Jersey City, NJ Saloon Explosion, Jul 1920
Saloon Explosion Kills Three, Injures Four
JERSEY CITY, New Jersey - Four persons, three of them children, were killed by an explosion last night in the Saigon of Andrew Polski at 611 Summit Avenue, Jersey City, or burned to death in the flames which swept through the three-story frame structure after some liquid - believed to have been alcohol - went off with a great roar in the saloon.
The dead are:
TRAXEADA POLSKI, wife of the saloon keeper.
LEOKAYDA POLSKI, ten-year-old daughter of the couple.
MAY POLSKI, their three-year-old daughter.
UNlDENTlFlED BOY, four-years old.
Polski collapsed in the City Hospital where little May, badly burned, expired under a surgeon's care. Police Captain Daniel Lee announced that Polski would be placed under arrest pending investigation of the explosion. The police think it may have resulted from the illicit manufacture of whisky.
Two persons, who were burned and overcome by smoke, are also in the City Hospital. They are members of another Polish family who lived above the Polskis, and their names had not been learned as of midnight.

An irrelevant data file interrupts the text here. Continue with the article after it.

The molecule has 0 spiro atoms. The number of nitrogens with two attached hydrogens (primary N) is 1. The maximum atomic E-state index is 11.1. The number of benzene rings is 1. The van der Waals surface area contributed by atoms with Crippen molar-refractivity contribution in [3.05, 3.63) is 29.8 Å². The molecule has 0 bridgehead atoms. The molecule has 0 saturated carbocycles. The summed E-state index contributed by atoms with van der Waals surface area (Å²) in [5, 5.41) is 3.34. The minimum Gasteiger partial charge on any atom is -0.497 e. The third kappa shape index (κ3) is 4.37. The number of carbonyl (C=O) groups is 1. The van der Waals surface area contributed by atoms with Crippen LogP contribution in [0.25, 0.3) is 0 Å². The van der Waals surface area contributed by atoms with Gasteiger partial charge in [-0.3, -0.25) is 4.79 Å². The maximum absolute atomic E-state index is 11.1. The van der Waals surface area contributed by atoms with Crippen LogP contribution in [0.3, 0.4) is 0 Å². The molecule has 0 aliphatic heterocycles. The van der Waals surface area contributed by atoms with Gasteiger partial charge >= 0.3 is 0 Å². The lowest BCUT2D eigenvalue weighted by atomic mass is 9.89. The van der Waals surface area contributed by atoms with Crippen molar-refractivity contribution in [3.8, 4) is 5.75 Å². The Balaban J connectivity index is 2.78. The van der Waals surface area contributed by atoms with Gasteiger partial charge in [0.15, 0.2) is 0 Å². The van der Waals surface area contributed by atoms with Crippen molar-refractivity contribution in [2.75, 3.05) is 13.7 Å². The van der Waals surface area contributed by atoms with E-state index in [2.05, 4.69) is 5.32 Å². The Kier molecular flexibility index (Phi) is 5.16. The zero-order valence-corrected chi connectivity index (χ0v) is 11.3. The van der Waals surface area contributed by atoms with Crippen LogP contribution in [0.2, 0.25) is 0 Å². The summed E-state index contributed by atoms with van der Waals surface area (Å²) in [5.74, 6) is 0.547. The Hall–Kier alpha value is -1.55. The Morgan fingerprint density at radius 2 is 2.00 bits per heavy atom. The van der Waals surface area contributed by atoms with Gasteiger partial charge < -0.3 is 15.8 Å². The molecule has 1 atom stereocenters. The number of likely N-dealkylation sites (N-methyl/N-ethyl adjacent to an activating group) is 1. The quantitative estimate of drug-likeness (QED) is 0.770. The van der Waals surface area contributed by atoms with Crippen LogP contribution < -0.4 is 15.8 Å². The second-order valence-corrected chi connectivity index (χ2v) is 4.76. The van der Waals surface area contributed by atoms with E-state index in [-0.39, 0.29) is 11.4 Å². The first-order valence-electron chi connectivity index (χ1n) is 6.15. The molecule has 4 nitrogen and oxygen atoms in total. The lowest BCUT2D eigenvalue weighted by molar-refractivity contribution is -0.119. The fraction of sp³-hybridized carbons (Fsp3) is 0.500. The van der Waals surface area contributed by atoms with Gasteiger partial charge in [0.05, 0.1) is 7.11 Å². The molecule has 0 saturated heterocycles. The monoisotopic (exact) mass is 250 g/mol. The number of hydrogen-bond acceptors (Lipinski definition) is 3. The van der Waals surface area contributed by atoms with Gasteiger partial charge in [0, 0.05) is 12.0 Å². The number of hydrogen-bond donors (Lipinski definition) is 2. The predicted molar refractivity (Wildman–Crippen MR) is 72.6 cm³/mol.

The Polski place Is near the Five Corners, a great traffic centre. The noise of the explosion, followed by the glare of flames reddening the sky as the flimsy tenement burned like kindling wood, brought an excited crowd. A rumor that there had been a fire in a theatre, followed by a panic, heightened the excitement.
There are two police stations in the vicinity and squads of patrolmen and detectives arrived in time to drive back the onlookers and lunge into the building. They saved seven persons, some of whom were on the verge of jumping as tongues of flame licked nearer the window sills in which they were crouching, begging those in the street to hurry the work of rescue.
A single alarm was turned in and the flames were confined to the building in which they started. Though, for a time, other tenements were endangered. The firemen at first believed a number of others had lost their lives, but as soon as they were able to drag their hose lines inside, they were satisfied there were no more bodies within.
The New York Times, July 21, 1920